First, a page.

The State of Biodiversity in Hertfordshire
Made up of 37 settlements, the largest sections of Hertfordshire based on population are Watford, Hemel Hempstead, Stevenage and St Albans, and it holds a strong sense of biodiversity with a 70% majority of countryside across the county.
Based on the clear abundance of countryside areas across Hertfordshire, it comes as no surprise to see that many of the most popular attractions are rural, including Amaravati Buddhist Monastery, the Cathedral and Abbey of Saint Alban, Cassiobury Park, Fairlands Valley Park, Gadebridge Park, Leavesden Country Park and Verulamium Park to name a few.
As well as the positive impact a multitude of green areas has on the environment, it also facilitates suitable habitat locations for a variety of wildlife species. Among the selection of animals present in Hertfordshire are European protected species such as bats. However, as several core pieces of legislation insist on protected species avoiding harm, a bat survey undertaken by an expert ecologist would be required before a land development on a site that could house bats is given the go ahead.
From the 18 bat species present in the UK, ten are often spotted in Hertfordshire including the common pipistrelle bat (Pipistrellus pipistrellus), soprano pipistrelle bat (Pipistrellus pygmaeus) and Nathusius’ pipistrelle bat (Pipistrellus nathusii), Barbastelle bat (Barbastella barbastellus), brown long-eared bat (Plecotus auritus), Daubenton’s bat (Myotis daubentonii), Leisler’s bat (Nyctalus leisleri), Natterer’s bat (Myotis nattereri), Noctule bat (Nyctalus noctula) and Serotine bat (Eptesicus serotinus).
Although extremely rare in the county, there have also been a small number of reports of Brandt’s bats (Myotis brandtii) and whiskered bats (myotis mystacinus) spotted in Hertfordshire.
Local Bat Protection Measures
Present bat species across Hertfordshire are protected on a national level by the Bat Conservation Trust, and on a local level by the Hertfordshire and Middlesex Bat Group (HMBG). The HMBG claim that evidence suggests bat populations are gradually dropping in numbers over the last 50 years, with the causes ranging from a depletion of suitable roosting sites to a lack of understanding of the appropriate course of action for anyone that comes into contact with bats.
The HMBG intend on promoting bat conservation and retaining existing bat presence through several core policies. Activities outlined in their constitution include to arrange events that promote public awareness of bats and issues relating to bats, enforce the advice originally put forward by Natural England and other corresponding organisations, manage bat conservation projects, foster injured or orphaned bats until they are well enough to return to the wild, keep a record of vital data relating to local population, behaviour and distribution, protect important sites, and stage visits to the properties and sites of people who have an occupation of bats.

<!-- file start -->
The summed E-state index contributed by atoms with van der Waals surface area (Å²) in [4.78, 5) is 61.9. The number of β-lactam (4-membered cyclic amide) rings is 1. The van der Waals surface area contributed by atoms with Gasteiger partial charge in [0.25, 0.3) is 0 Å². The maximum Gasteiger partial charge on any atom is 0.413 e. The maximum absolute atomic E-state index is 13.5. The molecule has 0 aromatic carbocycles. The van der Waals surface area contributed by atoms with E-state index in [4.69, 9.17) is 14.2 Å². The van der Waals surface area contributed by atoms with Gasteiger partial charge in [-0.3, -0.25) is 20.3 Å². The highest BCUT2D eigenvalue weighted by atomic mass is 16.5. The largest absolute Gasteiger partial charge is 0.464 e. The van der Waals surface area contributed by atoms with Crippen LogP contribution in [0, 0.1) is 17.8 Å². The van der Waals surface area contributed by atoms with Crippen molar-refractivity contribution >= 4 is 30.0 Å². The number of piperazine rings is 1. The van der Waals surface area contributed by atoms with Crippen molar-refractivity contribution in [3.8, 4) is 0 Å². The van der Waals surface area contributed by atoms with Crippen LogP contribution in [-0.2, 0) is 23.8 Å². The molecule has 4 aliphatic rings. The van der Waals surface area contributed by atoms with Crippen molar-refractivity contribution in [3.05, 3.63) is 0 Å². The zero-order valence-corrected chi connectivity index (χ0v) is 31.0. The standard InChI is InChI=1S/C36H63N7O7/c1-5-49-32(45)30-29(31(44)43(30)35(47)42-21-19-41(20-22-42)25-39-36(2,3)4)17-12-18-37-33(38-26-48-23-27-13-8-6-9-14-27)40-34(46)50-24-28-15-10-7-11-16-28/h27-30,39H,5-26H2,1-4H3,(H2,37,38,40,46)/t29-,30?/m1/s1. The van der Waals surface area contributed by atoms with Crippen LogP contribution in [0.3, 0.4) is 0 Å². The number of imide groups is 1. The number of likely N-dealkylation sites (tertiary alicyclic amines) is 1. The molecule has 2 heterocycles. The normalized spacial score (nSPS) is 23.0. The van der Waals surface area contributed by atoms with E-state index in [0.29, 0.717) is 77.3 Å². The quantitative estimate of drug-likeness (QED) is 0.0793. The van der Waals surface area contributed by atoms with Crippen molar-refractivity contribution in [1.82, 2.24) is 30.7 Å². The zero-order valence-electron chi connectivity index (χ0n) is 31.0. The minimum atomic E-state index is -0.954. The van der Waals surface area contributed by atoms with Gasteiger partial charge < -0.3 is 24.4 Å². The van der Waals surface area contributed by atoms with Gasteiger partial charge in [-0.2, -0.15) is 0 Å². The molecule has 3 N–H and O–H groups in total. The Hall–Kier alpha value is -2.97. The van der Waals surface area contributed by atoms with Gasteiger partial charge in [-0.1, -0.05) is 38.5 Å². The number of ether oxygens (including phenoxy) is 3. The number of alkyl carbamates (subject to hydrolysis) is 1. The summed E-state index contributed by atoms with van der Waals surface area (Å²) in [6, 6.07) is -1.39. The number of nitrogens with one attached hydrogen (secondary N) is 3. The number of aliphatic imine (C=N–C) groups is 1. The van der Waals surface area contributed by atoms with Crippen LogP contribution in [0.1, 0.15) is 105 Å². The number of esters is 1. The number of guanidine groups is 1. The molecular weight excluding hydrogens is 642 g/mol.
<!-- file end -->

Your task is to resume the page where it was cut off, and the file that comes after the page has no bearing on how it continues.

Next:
Plan a Bat Assessment
Whether you are aware of bats inhabiting your site and have been told to arrange a bat survey or have reason to believe bats may be present and need confirmation before moving ahead with your development project, bat surveys fulfil a requirement for you, your project and the local planning authority.
Bat surveys come in a handful of forms to suit varying purposes. However, regardless of your reason for needing a bat survey, the first type you will require is a Preliminary Roost Assessment (PRA). Split between a desk study and a physical inspection, a PRA consists of a licensed ecologist visiting the site to gauge if evidence suggests a bat presence and, if it does, whether roosting bats on the site could be disturbed or harmed as a result of the development project.
Under ideal circumstances, the results from the PRA will indicate that no bats are present on the site, or at least that the ecologist believes they will not be affected by the proposed development works. If, however, the professional ecologist finds that inhabiting bats are present and will be disturbed, they will need to conduct a Bat Emergence and Re-Entry Survey (BERS). Also known as a Bat Emergence Survey or Bat Activity Survey, a BERS involves one or several ecologists undertaking an internal and external inspection of the property and monitoring potential access points on the site solely during dusk and dawn over multiple visits to determine specific population numbers and species of bats.
Following completion of these assessments, the bat ecologist will develop a bat survey report to present suitable mitigation measures to the local council, supporting the planning permission application and enabling the project to go ahead as planned. Preliminary Roost Assessments can be conducted at any time in the year, whereas Bat Emergence Surveys can only be held outside of hibernation between March and October, with a preference over summer months between May and August. As such, it would be strongly advisable to book a bat survey early and ensure that you don’t face unnecessary delays to your planned works.
Involve Arbtech with Your Project
Our ecology team has members of staff across the UK, so if you are developing in the Hertfordshire area, we are ready to take your call and carry out a bat survey at the next available opportunity. We also offer a free quote to simplify the decision making process for our clients. Fill out the quote form on this page, call us on the number at the top of this page or visit our ‘Contact Us‘ page for more communication options, and we can help you take the next step in your project.